United States Navy operation organized by RADM Richard E. Byrd Jr USN (Ret) and commanded by CAPT Richard H Cruzen, USN. Operation High Jump began on 26 August 1946 and ended in late February 1947, six months earlier than planned. Task Force 68 included 4,700 men, 13 ships, and multiple aircraft. The primary mission of Operation High Jump was to establish the Antarctic research base Little America IV.
The stated claims of the operation were as follows:
- to train personnel and test material in the frigid zones
- to consolidate and extend American sovereignty over the largest practical area of the Antarctic continent
- to determine the feasibility of establishing and maintaining bases in the Antarctic and to investigate possible base sites
- to develop techniques for establishing and maintaining air bases on the ice, with particular attention to the later applicability of such techniques to operations in interior Greenland. (where, it was then believed, physical and climatic conditions resembled those in Antarctica)
- to amplify existing knowledge of hydrographic, geographic, geological, meteorological and electromagnetic conditions in the area.
The Western Group of ships reached the Marquesas Islands on December 12, 1946, whereupon the Henderson and Cacapon set up weather monitoring stations. By the 24th, the Currituck had begun launching aircraft on reconnaissance missions.
The Eastern Group of ships reached Peter I Island in late December 1946.
On January 1, 1947, LCDR Thompson and Chief Dixon utilized Jack Browne masks and DESCO Oxygen rebreathers to log the first dive by Americans under the Antarctic.
Human lossesOn December 30, 1946, aviation radiomen Wendell K. Hendersin, Fredrick W. Williams, and Ensign Maxwell A. Lopez were killed when their PBM Mariner George 1 crashed during a blizzard. The surviving six crewmembers, including Aviation Radioman James H. Robbins and co-pilot William Kearns, were rescued 13 days later. A plaque was later erected at the McMurdo Station research base, honoring the three killed crewmen.
In December 2004, an attempt was made to locate the remains of the plane. There are ongoing efforts to repatriate the bodies of the three men killed in the crash Killed airman Maxwell A. Lopez had a mountain named in his honour after his death, Mount Lopez on Thurston Island.
Additionally, Vance N. Woodall died during a "Ship unloading accident" sometime after December 30, 1946. In a crew profile, deckman Edward Beardsley described his worst memory as "When Seaman Vance Woodall died on the Ross Ice Shelf under apiece of Roller Equipment designed to "pave" the ice to build an airstrip."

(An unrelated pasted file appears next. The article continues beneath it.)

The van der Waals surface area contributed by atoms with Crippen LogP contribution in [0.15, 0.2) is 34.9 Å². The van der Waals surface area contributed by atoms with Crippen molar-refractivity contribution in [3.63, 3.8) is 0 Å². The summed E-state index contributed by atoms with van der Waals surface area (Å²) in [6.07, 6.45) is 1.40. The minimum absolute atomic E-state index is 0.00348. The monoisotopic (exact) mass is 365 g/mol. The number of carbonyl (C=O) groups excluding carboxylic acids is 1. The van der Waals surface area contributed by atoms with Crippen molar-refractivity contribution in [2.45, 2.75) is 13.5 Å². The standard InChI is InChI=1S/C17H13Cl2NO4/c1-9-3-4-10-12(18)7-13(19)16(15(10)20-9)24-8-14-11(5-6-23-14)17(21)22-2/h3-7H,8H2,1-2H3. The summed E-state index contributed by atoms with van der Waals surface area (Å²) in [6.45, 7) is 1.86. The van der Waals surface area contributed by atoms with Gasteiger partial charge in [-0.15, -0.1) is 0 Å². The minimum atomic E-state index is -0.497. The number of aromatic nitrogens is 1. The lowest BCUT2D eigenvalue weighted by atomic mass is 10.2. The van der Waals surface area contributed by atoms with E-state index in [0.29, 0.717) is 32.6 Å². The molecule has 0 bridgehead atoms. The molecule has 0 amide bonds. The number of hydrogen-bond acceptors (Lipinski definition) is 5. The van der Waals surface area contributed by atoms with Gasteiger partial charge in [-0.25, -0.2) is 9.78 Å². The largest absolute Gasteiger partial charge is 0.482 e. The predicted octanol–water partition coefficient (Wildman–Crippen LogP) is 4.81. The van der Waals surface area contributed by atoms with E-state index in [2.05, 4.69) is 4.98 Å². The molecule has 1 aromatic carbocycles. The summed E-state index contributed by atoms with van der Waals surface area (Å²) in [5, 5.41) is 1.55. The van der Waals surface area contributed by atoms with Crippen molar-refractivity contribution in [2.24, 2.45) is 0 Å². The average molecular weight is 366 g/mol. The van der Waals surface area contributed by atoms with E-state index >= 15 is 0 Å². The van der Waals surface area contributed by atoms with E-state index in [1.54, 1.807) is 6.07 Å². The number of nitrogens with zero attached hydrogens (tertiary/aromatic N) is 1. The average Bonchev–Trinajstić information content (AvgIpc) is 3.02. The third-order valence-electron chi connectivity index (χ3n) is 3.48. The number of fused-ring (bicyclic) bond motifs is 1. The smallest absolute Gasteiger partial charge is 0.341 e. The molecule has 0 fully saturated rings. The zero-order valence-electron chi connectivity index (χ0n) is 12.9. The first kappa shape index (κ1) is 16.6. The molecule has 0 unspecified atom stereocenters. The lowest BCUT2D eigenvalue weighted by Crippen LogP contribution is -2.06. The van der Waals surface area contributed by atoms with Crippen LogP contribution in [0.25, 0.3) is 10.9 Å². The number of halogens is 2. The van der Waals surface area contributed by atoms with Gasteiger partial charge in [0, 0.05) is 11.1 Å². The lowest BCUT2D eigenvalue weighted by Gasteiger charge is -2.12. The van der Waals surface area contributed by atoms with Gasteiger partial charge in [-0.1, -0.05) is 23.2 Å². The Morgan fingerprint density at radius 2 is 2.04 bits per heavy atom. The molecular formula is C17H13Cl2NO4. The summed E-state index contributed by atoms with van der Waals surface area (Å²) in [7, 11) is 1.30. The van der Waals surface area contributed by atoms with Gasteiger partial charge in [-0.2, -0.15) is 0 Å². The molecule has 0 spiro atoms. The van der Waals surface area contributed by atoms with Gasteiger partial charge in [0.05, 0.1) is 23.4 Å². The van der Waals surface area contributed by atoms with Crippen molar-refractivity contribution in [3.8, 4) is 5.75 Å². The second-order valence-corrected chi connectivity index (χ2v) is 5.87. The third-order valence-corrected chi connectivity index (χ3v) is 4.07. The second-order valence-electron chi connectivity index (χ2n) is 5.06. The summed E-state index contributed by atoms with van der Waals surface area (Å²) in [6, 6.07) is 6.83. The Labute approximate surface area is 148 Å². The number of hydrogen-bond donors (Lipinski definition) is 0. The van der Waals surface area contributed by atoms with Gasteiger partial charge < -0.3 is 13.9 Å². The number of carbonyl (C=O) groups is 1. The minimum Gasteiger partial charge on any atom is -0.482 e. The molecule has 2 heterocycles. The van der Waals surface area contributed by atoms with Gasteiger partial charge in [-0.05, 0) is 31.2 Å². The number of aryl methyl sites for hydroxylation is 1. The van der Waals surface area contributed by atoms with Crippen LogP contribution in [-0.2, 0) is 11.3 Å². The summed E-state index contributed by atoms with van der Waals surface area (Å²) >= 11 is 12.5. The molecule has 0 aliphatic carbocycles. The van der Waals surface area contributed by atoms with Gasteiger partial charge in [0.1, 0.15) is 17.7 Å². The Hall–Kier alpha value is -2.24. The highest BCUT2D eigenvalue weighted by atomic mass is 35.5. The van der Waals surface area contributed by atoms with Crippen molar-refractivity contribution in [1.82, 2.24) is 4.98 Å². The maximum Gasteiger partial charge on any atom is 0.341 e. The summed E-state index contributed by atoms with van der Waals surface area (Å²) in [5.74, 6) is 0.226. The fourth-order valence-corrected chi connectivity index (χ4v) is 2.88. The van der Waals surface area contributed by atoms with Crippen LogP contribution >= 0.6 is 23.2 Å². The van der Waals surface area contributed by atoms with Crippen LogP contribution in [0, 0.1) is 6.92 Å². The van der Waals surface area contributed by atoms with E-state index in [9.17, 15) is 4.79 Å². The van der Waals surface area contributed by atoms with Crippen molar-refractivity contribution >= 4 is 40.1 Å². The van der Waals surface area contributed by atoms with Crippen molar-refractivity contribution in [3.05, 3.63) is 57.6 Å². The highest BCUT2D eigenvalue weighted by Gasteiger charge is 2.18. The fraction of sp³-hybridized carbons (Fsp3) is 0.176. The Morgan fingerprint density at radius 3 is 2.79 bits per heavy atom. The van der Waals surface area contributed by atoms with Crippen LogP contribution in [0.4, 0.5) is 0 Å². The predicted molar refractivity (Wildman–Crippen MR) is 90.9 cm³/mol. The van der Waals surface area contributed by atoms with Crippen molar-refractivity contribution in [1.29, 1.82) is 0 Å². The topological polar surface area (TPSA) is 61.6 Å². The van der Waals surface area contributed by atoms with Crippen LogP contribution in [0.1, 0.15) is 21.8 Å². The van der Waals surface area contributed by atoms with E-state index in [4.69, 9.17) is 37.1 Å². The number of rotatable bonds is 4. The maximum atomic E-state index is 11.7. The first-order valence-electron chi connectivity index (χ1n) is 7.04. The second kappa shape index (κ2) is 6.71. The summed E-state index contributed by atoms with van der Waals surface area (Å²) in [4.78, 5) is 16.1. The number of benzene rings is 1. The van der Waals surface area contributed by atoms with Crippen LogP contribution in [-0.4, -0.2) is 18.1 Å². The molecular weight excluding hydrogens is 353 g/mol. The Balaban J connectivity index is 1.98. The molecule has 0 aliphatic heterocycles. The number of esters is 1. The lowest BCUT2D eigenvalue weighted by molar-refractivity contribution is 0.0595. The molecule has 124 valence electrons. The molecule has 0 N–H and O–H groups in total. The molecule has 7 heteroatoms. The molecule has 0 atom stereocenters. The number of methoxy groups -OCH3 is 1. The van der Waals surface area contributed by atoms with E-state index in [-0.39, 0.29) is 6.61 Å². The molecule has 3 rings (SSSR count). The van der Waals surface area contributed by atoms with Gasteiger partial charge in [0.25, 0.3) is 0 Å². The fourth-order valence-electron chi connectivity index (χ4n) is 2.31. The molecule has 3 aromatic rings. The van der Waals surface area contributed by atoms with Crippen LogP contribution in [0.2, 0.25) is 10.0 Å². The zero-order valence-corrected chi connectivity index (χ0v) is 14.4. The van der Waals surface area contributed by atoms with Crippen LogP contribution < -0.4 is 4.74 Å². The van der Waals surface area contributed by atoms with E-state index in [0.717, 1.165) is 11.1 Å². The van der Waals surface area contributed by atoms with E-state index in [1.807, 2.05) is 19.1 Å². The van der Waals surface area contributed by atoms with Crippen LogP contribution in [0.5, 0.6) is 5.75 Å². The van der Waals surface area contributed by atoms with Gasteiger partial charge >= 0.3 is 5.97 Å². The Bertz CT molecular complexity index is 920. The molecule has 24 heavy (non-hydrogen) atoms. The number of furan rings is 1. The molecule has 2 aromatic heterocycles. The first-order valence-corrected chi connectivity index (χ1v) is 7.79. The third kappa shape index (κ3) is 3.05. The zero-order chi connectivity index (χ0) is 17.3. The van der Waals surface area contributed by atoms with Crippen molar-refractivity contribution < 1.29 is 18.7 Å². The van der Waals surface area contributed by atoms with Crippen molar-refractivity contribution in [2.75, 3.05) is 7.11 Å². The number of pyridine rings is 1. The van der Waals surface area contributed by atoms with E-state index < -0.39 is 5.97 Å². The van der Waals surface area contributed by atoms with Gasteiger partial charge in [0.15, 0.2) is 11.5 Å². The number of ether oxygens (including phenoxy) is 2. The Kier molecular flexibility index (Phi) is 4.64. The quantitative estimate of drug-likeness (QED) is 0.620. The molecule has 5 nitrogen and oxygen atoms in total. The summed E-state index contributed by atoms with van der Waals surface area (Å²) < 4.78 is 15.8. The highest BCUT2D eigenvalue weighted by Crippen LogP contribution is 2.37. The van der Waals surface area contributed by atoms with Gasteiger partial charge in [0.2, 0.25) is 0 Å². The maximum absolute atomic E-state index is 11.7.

AfterwardsFather William Menster served as chaplain during the expedition. He became the first member of the clergy to visit the continent, and in a service in 1947 he consecrated Antarctica.
The Central Group of ships reached the Bay of Whales on January 15, 1947, where they constructed temporary runways along the glaciers, in a base dubbed Little America IV.
Naval ships and personnel were suddenly withdrawn back to the United States in late February 1947 and the expedition was terminated, six months early. No official explanation was given. The only known circumstances of the sudden termination were given by Admiral Byrd in an interview with Lee van Atta of International News Service aboard the expeditions command ship, the USS Mount Olympus, while at sea. The interview appeared in the Wednesday, March 5, 1947 edition of the Chilean newspaper El Mercurio. In the interview Byrd warned of an imminent attack on the United States and the necessity to "remain in a state of alert and watchfulness" and take defensive precautions against "the possibility of an invasion of the country by hostile aircraft proceeding from the polar regions". Byrd said, "I do not want to scare anybody but the bitter reality is that in the event of a new war the United States will be attacked by aircraft flying in from over one or both poles." Byrd also commented on the sudden termination of the expedition and explained that, "the most important of the observations and discoveries made was the of the present potential situation as it relates to the security of the United States...I can do no more than warn my countrymen very forcibly that the time has passed when we could take refuge in complete isolation and rest in confidence in the guarantee of security which distance, the oceans and the poles provide." Byrd said that the United States was now in a better position due to the "discoveries" made during the expedition, saying that he now, "realized perhaps better than any other person the significance of the scientific discoveries made in these explorations because I can make comparisons." Byrd finished the interview by stating, "We are abandoning the region after making important geographical discoveries."
After the operation ended, a follow-up Operation Windmill returned to the area, citing that a large percentage of the aerial photographs from the earlier mission had been poorly exposed, and needed to be re-shot. Finn Ronne also financed a private operation to the same territory, until 1948.
As with other U.S. Antarctic expeditions, interested persons were allowed to send letters with enclosed envelopes to the base. Here commemorative cachets were added to their enclosures which were then returned to the senders. These souvenir philatelic covers are readily available at low cost.
Nazi UFOsVril flying discs, or Thule mercury-powered spaceship prototypes. This has been the central theme of Robert Doherty's "Area 51" series of novels.
An esoteric Hitlerist legend recounts that Adolf Hitler did not commit suicide in 1945, but fled to Argentina, then to an SS base under the ice in New Swabia during the early 1950s where he resumed his career as a painter. According to this account, Operation Highjump, the largest expedition mounted to the Antarctic, is claimed to have been sent to wipe out the Nazi presence.